Magnetic Nanoparticles in Biotechnology and Biomedicine

Words by Lluís Martinez, founder and CSO of SEPMAG’s BLOG  A magnetic nanoparticle is typically less than 1 micrometer in size, which puts it into the nanometer […]

Words by Lluís Martinez, founder and CSO of SEPMAG’s BLOG 

A magnetic nanoparticle is typically less than 1 micrometer in size, which puts it into the nanometer realm. To put that into perspective, one magnetic nanoparticle is less than 100th of the size of a human hair. The cores of the particles are spheres most commonly made of iron. The particles are so small that though they are made of a ferromagnetic material they are paramagnetic, which means that they are not magnetic unless an external magnetic field gradient is applied. Applying an external magnetic field gradient affects the behavior of magnetic nanoparticles. In the magnetic field gradient the particles tend to aggregate and overcome drag force to move in the direction of the gradient.This property provides a way to control their movement. This behavior combined with their tiny size makes them an important tool for biotechnology and biomedicine.

These tiny particles have been demonstrating their worth over the past decade in the fields of biotechnology and biomedicine. Some recent applications are magnetic activated cell sorting, magnetic DNA purification, directing tissue growth and graft localization, bacteria and virus detection, drug delivery systems, cancer treatment, and enhanced magnetic resonance imaging (MRI). Additionally, new and creative applications for magnetic nanoparticles are constantly being published in scientific journals.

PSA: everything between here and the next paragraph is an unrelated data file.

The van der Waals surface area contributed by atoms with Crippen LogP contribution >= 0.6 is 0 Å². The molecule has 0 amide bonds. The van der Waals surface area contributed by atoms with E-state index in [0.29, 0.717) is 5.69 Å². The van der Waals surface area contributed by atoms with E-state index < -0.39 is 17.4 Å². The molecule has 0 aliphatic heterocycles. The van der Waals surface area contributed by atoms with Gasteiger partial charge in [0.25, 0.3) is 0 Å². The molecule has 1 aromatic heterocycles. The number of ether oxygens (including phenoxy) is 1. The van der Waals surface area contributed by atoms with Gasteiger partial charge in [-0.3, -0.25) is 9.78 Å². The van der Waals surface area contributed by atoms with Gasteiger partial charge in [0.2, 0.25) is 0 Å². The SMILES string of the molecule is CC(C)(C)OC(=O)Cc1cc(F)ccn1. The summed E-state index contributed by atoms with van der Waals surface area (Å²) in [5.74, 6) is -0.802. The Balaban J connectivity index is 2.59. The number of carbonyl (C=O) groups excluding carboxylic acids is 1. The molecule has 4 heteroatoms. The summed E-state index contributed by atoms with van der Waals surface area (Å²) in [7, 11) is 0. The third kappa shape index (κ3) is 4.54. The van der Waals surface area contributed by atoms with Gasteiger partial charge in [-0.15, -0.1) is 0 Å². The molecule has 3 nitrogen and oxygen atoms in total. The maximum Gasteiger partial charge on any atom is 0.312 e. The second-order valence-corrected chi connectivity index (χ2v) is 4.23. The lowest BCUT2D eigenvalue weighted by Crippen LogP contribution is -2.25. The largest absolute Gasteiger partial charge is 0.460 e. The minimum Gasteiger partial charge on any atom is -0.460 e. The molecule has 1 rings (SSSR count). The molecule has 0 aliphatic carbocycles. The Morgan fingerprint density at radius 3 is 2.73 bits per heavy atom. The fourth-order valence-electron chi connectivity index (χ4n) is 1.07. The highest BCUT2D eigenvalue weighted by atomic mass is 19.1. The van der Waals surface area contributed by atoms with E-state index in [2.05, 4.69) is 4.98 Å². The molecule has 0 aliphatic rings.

Magnetic activated cell sorting is a tool commonly used in research to isolate and study a desired cell population. As explained in the recent article “Beyond the compass: using magnets in biological research,” the particles are coated with materials that allow them to specifically bind to cells of interest. The application of an external magnetic field gradient via a permanent magnet causes the magnetic nanoparticles to aggregate together, move in the direction of the gradient, and be isolated from the solution. Magnetic DNA purification is based on a similar concept. Here, the magnetic particles are coated with carboxylic acid and the amount of salt in the solution allows for reversible binding of the magnetic particles to the DNA.

Another exciting application for magnetic nanoparticles is in the realm of tissue engineering. There is a lot of talk in the biomedical field around directing stem cell growth to a site of injury. This is beneficial because the healing would be initiated by a patient’s own cells and the possibility of graft rejection low. The cells can be enticed to locate to a particular location by chemical signals coming from nearby cells, but another method offering more external control would be to incorporate magnetic nanoparticles into the cells and direct them to the desired site by applying a magnetic field gradient. This idea has been shown to work outside of the body in cell cultures. The shape of the tissue that stem cells form when they multiply in a culture has also been controlled by an external magnetic field gradient.